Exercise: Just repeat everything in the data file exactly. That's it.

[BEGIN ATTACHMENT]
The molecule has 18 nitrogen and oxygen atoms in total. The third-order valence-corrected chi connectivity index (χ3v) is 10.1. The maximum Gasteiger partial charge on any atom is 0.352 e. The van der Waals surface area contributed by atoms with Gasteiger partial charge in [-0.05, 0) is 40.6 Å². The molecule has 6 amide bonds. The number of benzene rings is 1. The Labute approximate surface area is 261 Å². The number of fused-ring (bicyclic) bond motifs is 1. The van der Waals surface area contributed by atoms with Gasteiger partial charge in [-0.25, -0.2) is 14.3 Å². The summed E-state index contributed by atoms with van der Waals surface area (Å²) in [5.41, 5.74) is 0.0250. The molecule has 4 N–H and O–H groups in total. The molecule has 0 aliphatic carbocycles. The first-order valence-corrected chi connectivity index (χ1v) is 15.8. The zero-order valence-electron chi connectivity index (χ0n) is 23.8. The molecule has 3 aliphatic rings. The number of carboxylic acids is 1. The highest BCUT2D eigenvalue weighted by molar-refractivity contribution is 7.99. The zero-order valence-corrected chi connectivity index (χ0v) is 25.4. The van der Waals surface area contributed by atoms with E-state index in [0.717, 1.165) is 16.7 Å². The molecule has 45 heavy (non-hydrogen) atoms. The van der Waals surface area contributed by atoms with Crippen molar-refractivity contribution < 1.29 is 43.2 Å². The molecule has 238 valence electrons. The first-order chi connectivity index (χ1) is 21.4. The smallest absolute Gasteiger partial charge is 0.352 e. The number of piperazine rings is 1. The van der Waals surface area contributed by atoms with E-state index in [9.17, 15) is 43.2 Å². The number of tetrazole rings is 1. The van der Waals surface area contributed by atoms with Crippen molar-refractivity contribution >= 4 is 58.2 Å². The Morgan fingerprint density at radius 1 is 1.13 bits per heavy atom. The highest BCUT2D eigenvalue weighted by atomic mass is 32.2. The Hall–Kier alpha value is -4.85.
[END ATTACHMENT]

The molecule has 18 nitrogen and oxygen atoms in total. The third-order valence-corrected chi connectivity index (χ3v) is 10.1. The maximum Gasteiger partial charge on any atom is 0.352 e. The van der Waals surface area contributed by atoms with Gasteiger partial charge in [-0.05, 0) is 40.6 Å². The molecule has 6 amide bonds. The number of benzene rings is 1. The Labute approximate surface area is 261 Å². The number of fused-ring (bicyclic) bond motifs is 1. The van der Waals surface area contributed by atoms with Gasteiger partial charge in [-0.25, -0.2) is 14.3 Å². The summed E-state index contributed by atoms with van der Waals surface area (Å²) in [5.41, 5.74) is 0.0250. The molecule has 4 N–H and O–H groups in total. The molecule has 0 aliphatic carbocycles. The first-order valence-corrected chi connectivity index (χ1v) is 15.8. The zero-order valence-electron chi connectivity index (χ0n) is 23.8. The molecule has 3 aliphatic rings. The number of carboxylic acids is 1. The highest BCUT2D eigenvalue weighted by molar-refractivity contribution is 7.99. The zero-order valence-corrected chi connectivity index (χ0v) is 25.4. The van der Waals surface area contributed by atoms with E-state index in [0.717, 1.165) is 16.7 Å². The molecule has 45 heavy (non-hydrogen) atoms. The van der Waals surface area contributed by atoms with Crippen molar-refractivity contribution < 1.29 is 43.2 Å². The molecule has 238 valence electrons. The first-order chi connectivity index (χ1) is 21.4. The smallest absolute Gasteiger partial charge is 0.352 e. The number of piperazine rings is 1. The van der Waals surface area contributed by atoms with E-state index in [9.17, 15) is 43.2 Å². The number of tetrazole rings is 1. The van der Waals surface area contributed by atoms with Crippen molar-refractivity contribution >= 4 is 58.2 Å². The Morgan fingerprint density at radius 1 is 1.13 bits per heavy atom. The highest BCUT2D eigenvalue weighted by atomic mass is 32.2. The Hall–Kier alpha value is -4.85.